Australia and New Zealand Ministerial Forum on Food Regulation Communiqué 15 November 2019

Communiqué of outcomes from the Australia and New Zealand Ministerial Forum on Food Regulation meeting held on 15 November 2019

Page last updated: 15 November 2019

Australia and New Zealand Ministerial Forum on Food Regulation Communiqué 15 November 2019 (PDF 107 KB)

The Australia and New Zealand Ministerial Forum on Food Regulation (the Forum) met today in Christchurch New Zealand to consider a range of food regulation and policy matters. The Forum comprises all Australian and New Zealand Ministers responsible for food, and the Australian Local Government Association, and is chaired by Senator the Hon Richard Colbeck.

Key outcomes from the meeting include:

HEALTH STAR RATING FIVE-YEAR REVIEW

The Forum considered the Health Star Rating system five-year review report and its ten recommendations for enhancing the Health Star Rating system. Forum Ministers noted that the Health Star Rating system is a useful tool to assist consumers in making healthy food choices, and agreed that it should continue with some amendments resulting from the review. Forum ministers supported the majority of the recommendations contained within the review report, noting that some recommendations require funding support and will need to be considered further in the context of an implementation plan.

Forum Ministers noted that the intent of the system is for processed, packaged multi ingredient foods and discussed the role of the system in relation to fresh fruit and vegetables. It was noted and agreed that for some minimally processed foods such as canned and frozen fruits and vegetables having a 5 star rating may be beneficial to consumers. Based on this discussion Forum Ministers requested that the Food Regulation Standing Committee (FRSC) provide advice on the implementation of this recommendation including definitions for minimally processed fruits and vegetables.

Forum Ministers support changes to the algorithm identified in recommendation 4b, c, and d subject to a peer review of the modelling of these changes by Food Standards Australia New Zealand (FSANZ) and further advice from FRSC on sugars and sodium levels in the calculator.

Ministers agreed to recommendation 9 regarding that the system continue to be voluntary with options for interim targets in the 5-year period to be considered as part of the implementation plan.

In addition to the recommendations contained in the report, Forum Ministers also agreed to request that FRSC consider the way edible oils are treated under the Health Star Rating system and provide technical advice on oils to the Forum in early 2020.

The Forum’s response paper which outlines their decisions in detail will be published on the Food Regulation website within the coming weeks. Consideration of outstanding issues and an implementation plan for agreed changes to the Health Star Rating system will be considered by the Forum in early 2020.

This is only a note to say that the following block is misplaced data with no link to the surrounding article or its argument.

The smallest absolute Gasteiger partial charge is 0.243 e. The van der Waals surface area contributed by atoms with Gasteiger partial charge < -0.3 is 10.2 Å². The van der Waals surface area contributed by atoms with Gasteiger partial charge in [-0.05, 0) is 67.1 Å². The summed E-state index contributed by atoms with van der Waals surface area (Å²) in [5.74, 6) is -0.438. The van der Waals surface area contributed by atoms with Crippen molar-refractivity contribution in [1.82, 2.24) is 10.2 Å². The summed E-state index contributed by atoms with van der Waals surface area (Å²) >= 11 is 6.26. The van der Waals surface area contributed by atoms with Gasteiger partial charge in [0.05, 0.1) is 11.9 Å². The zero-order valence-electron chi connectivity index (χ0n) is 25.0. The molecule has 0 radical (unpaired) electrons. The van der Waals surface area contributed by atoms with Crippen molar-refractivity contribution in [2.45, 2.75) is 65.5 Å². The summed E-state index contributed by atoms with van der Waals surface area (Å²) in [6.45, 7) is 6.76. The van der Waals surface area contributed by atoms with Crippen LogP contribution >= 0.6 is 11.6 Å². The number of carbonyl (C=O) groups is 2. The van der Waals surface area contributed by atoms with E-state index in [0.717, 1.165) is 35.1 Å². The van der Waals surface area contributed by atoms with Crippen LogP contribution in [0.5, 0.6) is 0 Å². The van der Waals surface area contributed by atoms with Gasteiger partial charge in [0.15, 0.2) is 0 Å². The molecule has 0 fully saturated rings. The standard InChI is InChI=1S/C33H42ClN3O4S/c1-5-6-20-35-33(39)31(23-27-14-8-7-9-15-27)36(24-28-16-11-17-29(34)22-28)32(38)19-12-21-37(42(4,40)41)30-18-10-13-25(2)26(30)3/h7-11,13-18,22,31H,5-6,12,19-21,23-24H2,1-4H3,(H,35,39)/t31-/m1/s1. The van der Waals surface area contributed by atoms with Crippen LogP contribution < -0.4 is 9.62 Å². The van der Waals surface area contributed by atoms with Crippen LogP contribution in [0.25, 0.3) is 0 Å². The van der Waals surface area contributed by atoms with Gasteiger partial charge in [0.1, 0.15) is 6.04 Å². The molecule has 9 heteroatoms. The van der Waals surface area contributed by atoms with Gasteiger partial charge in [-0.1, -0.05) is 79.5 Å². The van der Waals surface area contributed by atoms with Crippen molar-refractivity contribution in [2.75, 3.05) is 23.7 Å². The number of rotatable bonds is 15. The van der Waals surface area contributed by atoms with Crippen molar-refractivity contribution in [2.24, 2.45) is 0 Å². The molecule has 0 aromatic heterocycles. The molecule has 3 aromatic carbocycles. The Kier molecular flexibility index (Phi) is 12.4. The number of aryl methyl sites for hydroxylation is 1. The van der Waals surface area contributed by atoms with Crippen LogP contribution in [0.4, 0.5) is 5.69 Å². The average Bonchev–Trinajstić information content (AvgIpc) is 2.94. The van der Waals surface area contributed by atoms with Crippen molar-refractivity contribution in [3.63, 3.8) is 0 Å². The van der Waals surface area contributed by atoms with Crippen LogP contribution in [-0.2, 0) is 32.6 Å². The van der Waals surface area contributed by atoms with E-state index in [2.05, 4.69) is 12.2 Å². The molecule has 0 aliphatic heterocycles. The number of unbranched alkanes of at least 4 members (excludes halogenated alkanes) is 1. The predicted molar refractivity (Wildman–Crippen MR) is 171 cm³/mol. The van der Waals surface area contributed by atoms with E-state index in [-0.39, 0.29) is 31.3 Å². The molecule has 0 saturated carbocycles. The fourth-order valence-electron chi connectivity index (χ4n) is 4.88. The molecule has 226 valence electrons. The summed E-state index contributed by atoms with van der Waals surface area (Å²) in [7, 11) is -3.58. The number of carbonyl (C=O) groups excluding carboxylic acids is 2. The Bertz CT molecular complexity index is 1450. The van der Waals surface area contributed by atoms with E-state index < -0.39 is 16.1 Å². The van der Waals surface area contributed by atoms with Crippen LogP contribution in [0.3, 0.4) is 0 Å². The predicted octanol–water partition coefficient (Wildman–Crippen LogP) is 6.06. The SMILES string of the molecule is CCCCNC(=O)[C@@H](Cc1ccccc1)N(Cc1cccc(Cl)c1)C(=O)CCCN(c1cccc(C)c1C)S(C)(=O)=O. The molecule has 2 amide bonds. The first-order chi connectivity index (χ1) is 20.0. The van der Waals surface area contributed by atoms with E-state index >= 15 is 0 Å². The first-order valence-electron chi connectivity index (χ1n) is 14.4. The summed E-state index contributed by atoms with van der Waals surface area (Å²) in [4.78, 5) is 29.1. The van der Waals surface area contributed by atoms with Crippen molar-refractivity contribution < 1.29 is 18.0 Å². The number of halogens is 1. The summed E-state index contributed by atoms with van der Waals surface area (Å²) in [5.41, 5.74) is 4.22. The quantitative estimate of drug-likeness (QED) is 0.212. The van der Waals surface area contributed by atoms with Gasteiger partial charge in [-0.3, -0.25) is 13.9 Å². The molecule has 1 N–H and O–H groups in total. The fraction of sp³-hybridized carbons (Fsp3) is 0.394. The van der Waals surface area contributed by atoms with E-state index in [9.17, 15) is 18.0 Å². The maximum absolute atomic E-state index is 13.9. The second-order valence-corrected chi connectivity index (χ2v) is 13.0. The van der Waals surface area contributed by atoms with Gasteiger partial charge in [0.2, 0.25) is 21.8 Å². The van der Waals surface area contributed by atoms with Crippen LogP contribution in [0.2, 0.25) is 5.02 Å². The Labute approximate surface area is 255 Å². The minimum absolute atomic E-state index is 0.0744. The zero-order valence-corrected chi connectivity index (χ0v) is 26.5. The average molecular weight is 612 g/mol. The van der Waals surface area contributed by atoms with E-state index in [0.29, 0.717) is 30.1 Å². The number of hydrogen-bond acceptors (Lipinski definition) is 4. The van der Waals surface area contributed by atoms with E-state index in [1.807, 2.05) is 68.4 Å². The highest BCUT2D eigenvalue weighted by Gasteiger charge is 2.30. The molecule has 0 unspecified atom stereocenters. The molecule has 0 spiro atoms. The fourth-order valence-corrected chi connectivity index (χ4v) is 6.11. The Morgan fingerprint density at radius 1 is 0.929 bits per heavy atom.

MODERNISATION OF THE FOOD REGULATION SYSTEM

The Forum today endorsed an ambitious plan to reform the Bi-national Food Regulation System (the System) to ensure it remains strong, robust and agile into the future. A key element underpinning the reform agenda is a comprehensive review of the Food Standards Australia New Zealand Act 1991 (FSANZ Act).

This decision reflects the knowledge that the System is operating in a complex operating environment with changing consumer expectations and significant technological advancements. Forum Ministers consider that the time is right for a fundamental examination of the way the System works and has endorsed a strategic plan that will be used to guide reforms to the System. The strategic plan includes pursuing new institutional and legislative foundations for the System.

The Forum recognises that governments, industry, consumers and public health advocates in both countries play an important role in the joint Food Regulation System. All relevant stakeholders will be engaged in this reform process.

MISLEADING DESCRIPTIONS OF FOOD

Concerns have been raised by some stakeholders that the labelling and naming of plant based alternatives to animal-derived products may be misleading to consumers, while other stakeholders have indicated that they considered these products are beneficial to both consumers and the economy. Plant-based ‘milk’ and ‘meat’ products are gaining popularity and today the Forum discussed how these products are referred to in the Australia New Zealand Food Standards Code. Ministers recognised the value of the meat and dairy sector to the Australian and New Zealand, diet and economy, but also recognised the growing value of the alternative products sector and agreed that both have a place in the market for consumers.

Ministers discussed the issue of ‘synthetic’ or laboratory-based products including animal cells grown in a culture rather than products from animals raised on a farm. Ministers noted claims that manmade and synthetic foods are trading on the intellectual properties of primary producers and appealing to the unconscious values consumers attach to natural products like dairy and meat products.

Ministers also noted the measures that the European Union and within the United States of America have introduced to protect the intellectual property of producers, particularly dairy and meat. Ministers asked FRSC for its consideration of regulatory and labelling issues relating to these foods, with a view to developing a policy guideline to adequately differentiate ‘synthetic’ animal products from their natural or conventional equivalents.

Next Meeting

The next Forum meeting is scheduled to be in held in early 2020.


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